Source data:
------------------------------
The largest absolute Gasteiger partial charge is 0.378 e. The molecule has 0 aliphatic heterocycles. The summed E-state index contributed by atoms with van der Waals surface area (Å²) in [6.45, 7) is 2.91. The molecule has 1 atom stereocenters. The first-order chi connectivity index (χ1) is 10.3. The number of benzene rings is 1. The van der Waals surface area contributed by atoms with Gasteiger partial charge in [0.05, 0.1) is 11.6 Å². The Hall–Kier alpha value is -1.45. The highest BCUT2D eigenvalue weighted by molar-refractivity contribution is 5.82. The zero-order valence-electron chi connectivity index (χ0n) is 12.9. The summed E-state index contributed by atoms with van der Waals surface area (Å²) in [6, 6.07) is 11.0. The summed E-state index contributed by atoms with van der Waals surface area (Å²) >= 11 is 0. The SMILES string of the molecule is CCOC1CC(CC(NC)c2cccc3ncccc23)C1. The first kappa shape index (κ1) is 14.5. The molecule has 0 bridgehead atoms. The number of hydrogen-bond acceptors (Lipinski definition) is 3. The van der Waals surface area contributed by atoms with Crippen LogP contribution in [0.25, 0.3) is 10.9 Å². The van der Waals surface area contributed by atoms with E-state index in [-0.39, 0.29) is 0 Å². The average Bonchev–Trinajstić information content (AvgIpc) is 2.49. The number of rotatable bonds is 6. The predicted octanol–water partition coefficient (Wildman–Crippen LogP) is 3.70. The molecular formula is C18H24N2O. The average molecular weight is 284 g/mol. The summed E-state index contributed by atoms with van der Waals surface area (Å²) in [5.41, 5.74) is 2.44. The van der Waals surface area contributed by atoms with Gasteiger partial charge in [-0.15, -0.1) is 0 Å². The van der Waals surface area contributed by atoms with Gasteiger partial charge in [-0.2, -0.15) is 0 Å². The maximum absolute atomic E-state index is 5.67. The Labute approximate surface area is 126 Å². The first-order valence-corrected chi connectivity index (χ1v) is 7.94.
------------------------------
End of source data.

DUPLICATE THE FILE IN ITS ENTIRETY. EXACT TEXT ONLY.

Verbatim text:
The largest absolute Gasteiger partial charge is 0.378 e. The molecule has 0 aliphatic heterocycles. The summed E-state index contributed by atoms with van der Waals surface area (Å²) in [6.45, 7) is 2.91. The molecule has 1 atom stereocenters. The first-order chi connectivity index (χ1) is 10.3. The number of benzene rings is 1. The van der Waals surface area contributed by atoms with Gasteiger partial charge in [0.05, 0.1) is 11.6 Å². The Hall–Kier alpha value is -1.45. The highest BCUT2D eigenvalue weighted by molar-refractivity contribution is 5.82. The zero-order valence-electron chi connectivity index (χ0n) is 12.9. The summed E-state index contributed by atoms with van der Waals surface area (Å²) in [6, 6.07) is 11.0. The summed E-state index contributed by atoms with van der Waals surface area (Å²) >= 11 is 0. The SMILES string of the molecule is CCOC1CC(CC(NC)c2cccc3ncccc23)C1. The first kappa shape index (κ1) is 14.5. The molecule has 0 bridgehead atoms. The number of hydrogen-bond acceptors (Lipinski definition) is 3. The van der Waals surface area contributed by atoms with Crippen LogP contribution in [0.25, 0.3) is 10.9 Å². The van der Waals surface area contributed by atoms with E-state index in [-0.39, 0.29) is 0 Å². The average Bonchev–Trinajstić information content (AvgIpc) is 2.49. The number of rotatable bonds is 6. The predicted octanol–water partition coefficient (Wildman–Crippen LogP) is 3.70. The molecular formula is C18H24N2O. The average molecular weight is 284 g/mol. The summed E-state index contributed by atoms with van der Waals surface area (Å²) in [5.41, 5.74) is 2.44. The van der Waals surface area contributed by atoms with Gasteiger partial charge in [-0.15, -0.1) is 0 Å². The van der Waals surface area contributed by atoms with Gasteiger partial charge in [-0.2, -0.15) is 0 Å². The maximum absolute atomic E-state index is 5.67. The Labute approximate surface area is 126 Å². The first-order valence-corrected chi connectivity index (χ1v) is 7.94.